Sonic The Hedgehog 4 Episode I
May 20, 2012 12 Comments
My intent here had originally been to review both parts of Sonic 4. However, after slogging through Episode I and encountering the single most boring final boss in the history of video games, I don’t think I have the strength in me to even try it. It doesn’t help that most people are telling me that some of the stuff I will be complaining about below got fixed, yet the game is still worse. How is that even possible? It’s like unclogging a toilet by blowing up the building and calling it a job well done.
Long time readers probably expected me to hate Sonic 4 before I even started it. Whether it was my hate-article against Sega, my review of Sonic CD, or the fact that my Twitter picture was typically me figuring out different ways to torture and kill a stuffed Sonic The Hedgehog doll, I think the message is clear: fuck Sonic. By the way, I would have kept up with the Sonic killings, but wood-chippers are shockingly expensive and there’s a bullshit 7-day waiting period on flame-throwers. To me, the franchise represents everything wrong with gaming: generic character with committee-designed personality that’s best viewed through nostalgia goggles. Sonic is the gaming equivalent of Poochie. Every attempt at modernizing Sonic has failed, with fans rightfully bitching that they suck and they just want an old-fashioned 2D Sonic game. The only problem is, those old-fashioned 2D Sonic games weren’t really all that good to begin with. As a child, they were neat for you because they pushed new technology and did stuff games hadn’t done to that point. Today? They don’t hold up, and neither do attempts at recreating the magic. Stuff like Sonic Colors and Sonic 4 continue to get lambasted. And whenever something with Sonic that is borderline not shitty comes along, like Sonic Generations, fanboys treat it like Jesus just emerged from his tomb. You guys are easier to please than my dog, and all I have to do to make her happy is throw her a teeny piece of pizza crust.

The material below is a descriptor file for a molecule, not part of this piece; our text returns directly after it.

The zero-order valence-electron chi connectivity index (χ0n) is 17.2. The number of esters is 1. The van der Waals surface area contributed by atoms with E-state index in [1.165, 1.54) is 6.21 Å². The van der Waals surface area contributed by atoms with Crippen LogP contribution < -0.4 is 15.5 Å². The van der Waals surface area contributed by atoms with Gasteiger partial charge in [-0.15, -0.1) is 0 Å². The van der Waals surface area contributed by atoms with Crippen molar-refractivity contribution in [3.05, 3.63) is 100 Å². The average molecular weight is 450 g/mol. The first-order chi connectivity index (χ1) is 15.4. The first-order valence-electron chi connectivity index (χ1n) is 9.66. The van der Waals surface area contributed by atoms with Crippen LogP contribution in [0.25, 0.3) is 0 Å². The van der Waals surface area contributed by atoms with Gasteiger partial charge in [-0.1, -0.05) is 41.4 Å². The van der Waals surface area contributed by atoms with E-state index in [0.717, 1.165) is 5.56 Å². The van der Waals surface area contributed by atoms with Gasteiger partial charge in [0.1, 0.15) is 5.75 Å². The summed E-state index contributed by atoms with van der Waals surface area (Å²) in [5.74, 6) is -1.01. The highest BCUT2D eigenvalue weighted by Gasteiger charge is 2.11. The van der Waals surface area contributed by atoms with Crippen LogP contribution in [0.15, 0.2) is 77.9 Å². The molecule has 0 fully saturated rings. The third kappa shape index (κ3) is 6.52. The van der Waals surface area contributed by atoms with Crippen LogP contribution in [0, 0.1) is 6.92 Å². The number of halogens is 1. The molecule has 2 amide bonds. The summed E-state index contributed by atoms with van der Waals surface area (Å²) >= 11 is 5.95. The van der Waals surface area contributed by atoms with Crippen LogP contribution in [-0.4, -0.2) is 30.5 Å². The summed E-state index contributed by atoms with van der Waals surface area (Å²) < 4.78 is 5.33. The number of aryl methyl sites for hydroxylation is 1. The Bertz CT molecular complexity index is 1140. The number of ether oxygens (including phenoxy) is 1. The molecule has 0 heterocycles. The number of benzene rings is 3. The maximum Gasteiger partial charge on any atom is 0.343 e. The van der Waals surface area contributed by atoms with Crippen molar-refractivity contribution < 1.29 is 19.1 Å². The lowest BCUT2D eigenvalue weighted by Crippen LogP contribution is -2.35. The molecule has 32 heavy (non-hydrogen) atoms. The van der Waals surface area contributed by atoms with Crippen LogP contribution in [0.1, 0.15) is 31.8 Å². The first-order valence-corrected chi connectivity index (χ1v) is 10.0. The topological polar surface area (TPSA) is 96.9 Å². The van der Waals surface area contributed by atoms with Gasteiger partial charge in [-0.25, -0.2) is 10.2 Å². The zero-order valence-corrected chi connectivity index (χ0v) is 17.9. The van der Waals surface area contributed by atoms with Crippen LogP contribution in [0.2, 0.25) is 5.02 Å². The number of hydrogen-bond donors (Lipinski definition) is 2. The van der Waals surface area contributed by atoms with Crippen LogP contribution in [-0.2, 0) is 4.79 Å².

I had only played the demo of Sonic 4 Episode 1 (which ought to have been subtitled The Phantom Appeal) when it came out back in 2010 and I honestly thought it was just a remake of one of the earlier Genesis games. Can you blame me? Same stupid opening level, same enemies, same rings, same abilities, same loops, and same power-ups. I imagine anyone with just a passing interest in Sonic would think this was just a graphical upgrade of an existing title. The full game’s other worlds include a casino, an underwater temple, and an industrial zone. I mean come on, Sega! This is like trying to rob your own home.